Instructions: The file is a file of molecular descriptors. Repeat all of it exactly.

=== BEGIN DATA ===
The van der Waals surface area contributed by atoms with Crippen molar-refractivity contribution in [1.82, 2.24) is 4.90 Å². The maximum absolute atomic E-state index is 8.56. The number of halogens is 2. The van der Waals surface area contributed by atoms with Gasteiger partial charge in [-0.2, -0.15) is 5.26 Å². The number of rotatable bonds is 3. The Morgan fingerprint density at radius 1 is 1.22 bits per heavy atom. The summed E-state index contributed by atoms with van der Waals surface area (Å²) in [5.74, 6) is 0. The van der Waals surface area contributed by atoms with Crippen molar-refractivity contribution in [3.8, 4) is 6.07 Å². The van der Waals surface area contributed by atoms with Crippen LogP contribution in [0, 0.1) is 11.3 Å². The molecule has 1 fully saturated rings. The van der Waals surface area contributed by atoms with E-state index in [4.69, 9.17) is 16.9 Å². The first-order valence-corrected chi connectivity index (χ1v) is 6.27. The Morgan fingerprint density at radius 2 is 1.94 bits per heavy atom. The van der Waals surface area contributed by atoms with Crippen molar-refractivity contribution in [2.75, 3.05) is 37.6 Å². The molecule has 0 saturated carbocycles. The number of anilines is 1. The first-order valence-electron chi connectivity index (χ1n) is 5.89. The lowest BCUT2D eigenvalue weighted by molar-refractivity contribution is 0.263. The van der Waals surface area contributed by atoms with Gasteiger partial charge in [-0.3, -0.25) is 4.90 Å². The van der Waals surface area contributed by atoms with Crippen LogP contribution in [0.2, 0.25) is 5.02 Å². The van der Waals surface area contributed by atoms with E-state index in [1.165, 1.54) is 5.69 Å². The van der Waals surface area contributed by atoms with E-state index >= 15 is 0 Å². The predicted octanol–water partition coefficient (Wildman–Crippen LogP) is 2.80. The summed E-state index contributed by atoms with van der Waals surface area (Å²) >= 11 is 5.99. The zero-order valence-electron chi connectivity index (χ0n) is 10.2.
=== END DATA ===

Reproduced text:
The van der Waals surface area contributed by atoms with Crippen molar-refractivity contribution in [1.82, 2.24) is 4.90 Å². The maximum absolute atomic E-state index is 8.56. The number of halogens is 2. The van der Waals surface area contributed by atoms with Gasteiger partial charge in [-0.2, -0.15) is 5.26 Å². The number of rotatable bonds is 3. The Morgan fingerprint density at radius 1 is 1.22 bits per heavy atom. The summed E-state index contributed by atoms with van der Waals surface area (Å²) in [5.74, 6) is 0. The van der Waals surface area contributed by atoms with Crippen molar-refractivity contribution in [3.8, 4) is 6.07 Å². The van der Waals surface area contributed by atoms with Crippen LogP contribution in [0, 0.1) is 11.3 Å². The molecule has 1 fully saturated rings. The van der Waals surface area contributed by atoms with E-state index in [4.69, 9.17) is 16.9 Å². The first-order valence-corrected chi connectivity index (χ1v) is 6.27. The Morgan fingerprint density at radius 2 is 1.94 bits per heavy atom. The van der Waals surface area contributed by atoms with Crippen molar-refractivity contribution in [2.75, 3.05) is 37.6 Å². The molecule has 0 saturated carbocycles. The number of anilines is 1. The first-order valence-electron chi connectivity index (χ1n) is 5.89. The lowest BCUT2D eigenvalue weighted by molar-refractivity contribution is 0.263. The van der Waals surface area contributed by atoms with Gasteiger partial charge in [-0.3, -0.25) is 4.90 Å². The van der Waals surface area contributed by atoms with Crippen LogP contribution in [0.2, 0.25) is 5.02 Å². The van der Waals surface area contributed by atoms with E-state index in [1.165, 1.54) is 5.69 Å². The van der Waals surface area contributed by atoms with E-state index >= 15 is 0 Å². The predicted octanol–water partition coefficient (Wildman–Crippen LogP) is 2.80. The summed E-state index contributed by atoms with van der Waals surface area (Å²) >= 11 is 5.99. The zero-order valence-electron chi connectivity index (χ0n) is 10.2.